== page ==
Getting Ready (8)

Went to the Berkeley city library. All the contemporary books on Vietnam trade unions are “unavailable,” even using Link+. However, I was able to order three books by Le Duan (1907-1986) written in 1960s-1970s.  My access to the U of Illinois library is all set up, thanks to a lot of help from people there, but I won’t be able to actually get hard copy books from them, just what is available on line. I intend to re-up my full access to the UC Berkeley library system. I’ll do that after June 4, when we get back from Iowa.

I’ve started writing my class. The syllabus I was sent had 9 units, or chapters, so I’m laying out a 9 unit set. For each set, I begin with a story. The story reveals something about the problems or demands of leadership. These are not necessarily stories about unions or even about work. One, for example, tells how King Lear threw away all the tools of leadership, one after the other — his crown, his lands, his role as father, and finally his sanity. Another tells the story of a leader of a team of firefighters trapped in a forest fire and asks why none of the team members followed the leader’s example, which saved his life. Another one is from Dale Carnegie’s How to Win Friends and Influence People, which is apparently for sale in airports in Asia. In this story, John D. Rockefeller “makes friends out of enemies” by talking in a friendly way to representatives (it doesn’t say exactly who) of miners, after the Ludlow Massacre.  Actually, I’m not sure if I can use that one. Teaching “against the text” in a cross-cultural situation may not work. Another is from Machiavelli’s The Prince. The stories are short, one or two pages, and should be translatable. They are followed by discussion questions. I intend to wrap this up as soon as I can and send it to our contacts at Ton Duc Thong to see if this is anything like what they have in mind.

Joe thinks that stories are not necessarily the most accessible rhetorical form for teaching cross-culturally. He has been reading a book about Buddhism and says that he thinks that a rhetorical form that would carry across cultures is a list. As in, “The Five Points of XXX, ” or “The Ten Steps of XXX”. I think he may be right.

I am going on the assumption that our students will be undergraduates.

I have now read two of the books that have been suggested for use by Ton Duc Thong in their curriculum. They are the sort of book that might be used in a business school, in a marketing class.

Published by helenaworthen

Labor educator, retired from University of Illinois, taught at TDT University in Ho Chi Minh City in the Faculty of Trade Unions and Labor Relations. Co-author with Joe Berry of Power Despite Precarity: Strategies for the contingent faculty movement in higher education, forthcoming (August 2021) from Pluto Press.

5 thoughts on “Getting Ready (8)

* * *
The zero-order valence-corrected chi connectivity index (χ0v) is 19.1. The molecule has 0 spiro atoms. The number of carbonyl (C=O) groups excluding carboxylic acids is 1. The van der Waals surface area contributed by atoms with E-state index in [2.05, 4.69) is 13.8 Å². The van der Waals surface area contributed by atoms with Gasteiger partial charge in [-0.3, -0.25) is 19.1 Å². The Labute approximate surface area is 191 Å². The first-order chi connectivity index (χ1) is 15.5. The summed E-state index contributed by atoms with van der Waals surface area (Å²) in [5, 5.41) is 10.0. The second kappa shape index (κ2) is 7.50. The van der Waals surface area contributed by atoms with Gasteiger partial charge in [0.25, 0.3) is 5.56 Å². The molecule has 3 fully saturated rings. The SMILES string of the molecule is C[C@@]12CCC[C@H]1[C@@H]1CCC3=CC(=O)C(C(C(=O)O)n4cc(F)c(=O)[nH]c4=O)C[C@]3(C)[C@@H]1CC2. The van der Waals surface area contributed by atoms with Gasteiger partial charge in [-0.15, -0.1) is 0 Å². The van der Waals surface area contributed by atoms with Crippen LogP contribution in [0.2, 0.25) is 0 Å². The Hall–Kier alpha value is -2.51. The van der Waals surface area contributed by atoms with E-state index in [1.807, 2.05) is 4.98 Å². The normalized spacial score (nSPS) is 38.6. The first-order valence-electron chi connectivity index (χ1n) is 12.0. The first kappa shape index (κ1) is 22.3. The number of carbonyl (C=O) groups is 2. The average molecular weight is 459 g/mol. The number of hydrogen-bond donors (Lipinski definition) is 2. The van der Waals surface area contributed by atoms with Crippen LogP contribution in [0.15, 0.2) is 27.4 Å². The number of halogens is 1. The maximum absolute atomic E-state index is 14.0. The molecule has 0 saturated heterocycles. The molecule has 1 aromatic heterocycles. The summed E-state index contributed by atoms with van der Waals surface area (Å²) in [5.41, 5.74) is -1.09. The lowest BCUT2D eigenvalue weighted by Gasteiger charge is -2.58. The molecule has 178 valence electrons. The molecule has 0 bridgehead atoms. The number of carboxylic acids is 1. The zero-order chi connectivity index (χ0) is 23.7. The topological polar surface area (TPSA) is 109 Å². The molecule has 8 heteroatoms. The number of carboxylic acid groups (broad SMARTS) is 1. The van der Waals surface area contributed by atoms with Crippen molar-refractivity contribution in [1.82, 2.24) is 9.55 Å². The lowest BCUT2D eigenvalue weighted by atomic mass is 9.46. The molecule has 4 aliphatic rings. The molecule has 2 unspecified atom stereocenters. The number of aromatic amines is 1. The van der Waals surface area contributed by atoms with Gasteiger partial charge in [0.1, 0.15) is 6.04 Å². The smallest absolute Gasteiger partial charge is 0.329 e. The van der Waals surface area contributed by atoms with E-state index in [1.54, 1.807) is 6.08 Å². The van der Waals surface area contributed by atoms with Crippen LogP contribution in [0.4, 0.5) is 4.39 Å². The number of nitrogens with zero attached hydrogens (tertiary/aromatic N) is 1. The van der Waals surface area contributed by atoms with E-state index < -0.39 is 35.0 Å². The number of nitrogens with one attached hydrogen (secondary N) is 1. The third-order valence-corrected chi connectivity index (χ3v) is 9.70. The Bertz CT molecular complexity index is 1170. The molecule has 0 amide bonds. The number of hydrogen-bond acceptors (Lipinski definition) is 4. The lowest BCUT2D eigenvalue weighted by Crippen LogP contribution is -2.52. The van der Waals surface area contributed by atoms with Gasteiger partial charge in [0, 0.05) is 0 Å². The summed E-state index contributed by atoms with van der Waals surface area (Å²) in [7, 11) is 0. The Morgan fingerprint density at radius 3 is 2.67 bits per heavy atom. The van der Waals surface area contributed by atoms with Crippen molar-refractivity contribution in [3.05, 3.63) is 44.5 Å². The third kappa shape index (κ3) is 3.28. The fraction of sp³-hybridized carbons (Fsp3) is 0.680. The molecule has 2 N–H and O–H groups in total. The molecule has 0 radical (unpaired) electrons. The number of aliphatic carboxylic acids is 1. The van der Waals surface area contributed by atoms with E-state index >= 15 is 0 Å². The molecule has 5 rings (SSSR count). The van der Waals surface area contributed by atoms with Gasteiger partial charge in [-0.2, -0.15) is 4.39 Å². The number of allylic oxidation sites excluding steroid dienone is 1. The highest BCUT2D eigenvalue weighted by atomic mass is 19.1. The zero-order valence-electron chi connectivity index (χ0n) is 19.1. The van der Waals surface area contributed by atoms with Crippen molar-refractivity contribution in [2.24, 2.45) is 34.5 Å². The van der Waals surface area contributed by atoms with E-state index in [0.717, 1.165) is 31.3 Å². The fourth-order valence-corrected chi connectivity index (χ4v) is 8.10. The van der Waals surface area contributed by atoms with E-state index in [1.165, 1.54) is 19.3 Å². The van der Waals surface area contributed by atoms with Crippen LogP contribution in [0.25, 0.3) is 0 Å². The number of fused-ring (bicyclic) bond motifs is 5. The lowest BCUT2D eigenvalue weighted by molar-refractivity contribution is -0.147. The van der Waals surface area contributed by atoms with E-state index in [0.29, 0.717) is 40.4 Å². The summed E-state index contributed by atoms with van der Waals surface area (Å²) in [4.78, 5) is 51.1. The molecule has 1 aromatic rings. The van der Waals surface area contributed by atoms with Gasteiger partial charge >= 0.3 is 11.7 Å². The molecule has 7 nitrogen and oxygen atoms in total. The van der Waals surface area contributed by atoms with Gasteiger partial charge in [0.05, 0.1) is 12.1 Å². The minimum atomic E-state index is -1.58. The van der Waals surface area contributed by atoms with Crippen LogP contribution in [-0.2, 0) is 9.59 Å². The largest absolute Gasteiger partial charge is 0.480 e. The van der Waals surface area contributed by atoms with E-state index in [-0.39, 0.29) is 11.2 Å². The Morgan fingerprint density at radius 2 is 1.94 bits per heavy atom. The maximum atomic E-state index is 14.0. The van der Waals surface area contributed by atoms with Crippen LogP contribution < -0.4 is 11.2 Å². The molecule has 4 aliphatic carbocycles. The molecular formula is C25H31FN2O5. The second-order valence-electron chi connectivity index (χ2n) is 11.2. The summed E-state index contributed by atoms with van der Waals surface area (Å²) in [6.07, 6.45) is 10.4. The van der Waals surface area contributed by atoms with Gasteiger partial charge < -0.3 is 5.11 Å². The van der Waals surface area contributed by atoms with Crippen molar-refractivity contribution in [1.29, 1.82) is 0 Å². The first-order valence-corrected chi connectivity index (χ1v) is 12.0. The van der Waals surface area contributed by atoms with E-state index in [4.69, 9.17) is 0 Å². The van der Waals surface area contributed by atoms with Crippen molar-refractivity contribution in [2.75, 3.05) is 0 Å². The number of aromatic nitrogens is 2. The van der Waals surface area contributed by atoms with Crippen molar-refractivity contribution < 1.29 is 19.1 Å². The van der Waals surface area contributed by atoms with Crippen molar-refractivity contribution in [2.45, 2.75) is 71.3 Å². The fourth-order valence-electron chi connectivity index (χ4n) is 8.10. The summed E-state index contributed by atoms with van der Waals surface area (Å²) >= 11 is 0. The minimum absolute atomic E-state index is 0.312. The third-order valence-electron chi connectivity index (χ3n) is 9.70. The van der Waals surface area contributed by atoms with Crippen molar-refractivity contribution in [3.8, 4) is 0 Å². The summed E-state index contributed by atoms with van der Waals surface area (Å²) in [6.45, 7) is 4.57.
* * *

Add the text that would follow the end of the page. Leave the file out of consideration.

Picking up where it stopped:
1. I am currently preparing to do a road trip across Canada and gather information about minority groups: their languages and cultural aspects… So, I find it interesting to see how you are preparing your courses. I like your idea of starting with a story!
    Dr. Gabrielle SY
    Québec, Canada

    1. Hello, Gabrielle!

      When you say “minorities” do you mean the First Nations of Canada, or the many groups who have emigrated to Canada? In the US, these are all bundled together, which is not good. Is this research? Are you preparing a course yourself? For whom (and, while we’re at it, by whom and for what purpose?)


  2. We’ll see. One of the things about a story is that there is an action in it, and therefore consequences, and you can judge the action by the consequences. The combination has a moral dimension, too, and a lot of the issues around leadership in a union are moral issues. Such as, what are the reasons for your action? Who benefits from your action? Are you the right person to be doing it? What is your purpose? The famous “For whom, by whom, and for what purpose?” questions. The problem with a lot of the leadership material I’m reading is that it’s directed at employers; it’s not about leading, it’s about managing.

  3. I concur with Marcia (Sorry Joe). A story, especially a riveting one, right out of the box will set the tone for the explanation that follows. People just found out what happened and now they will listen intently as to why and how. I have far less teaching experience than you guys but this is how I approach my classes. Granted that my students are adults and in organized labor but making them salivate for more information/knowledge makes for material retention if not entertaining in general. That was one of the critique’s of my classes by my staff. My classes were too entertaining and that’s why they don’t want me to teach anymore. So I hold classes after the general meeting and see if they try to throw me out. My students still remember what I taught though and that was my point.

  4. i am for stories, but i think both modes could be used successfully–they each appeal to a portion of the brain and to various learning styles.

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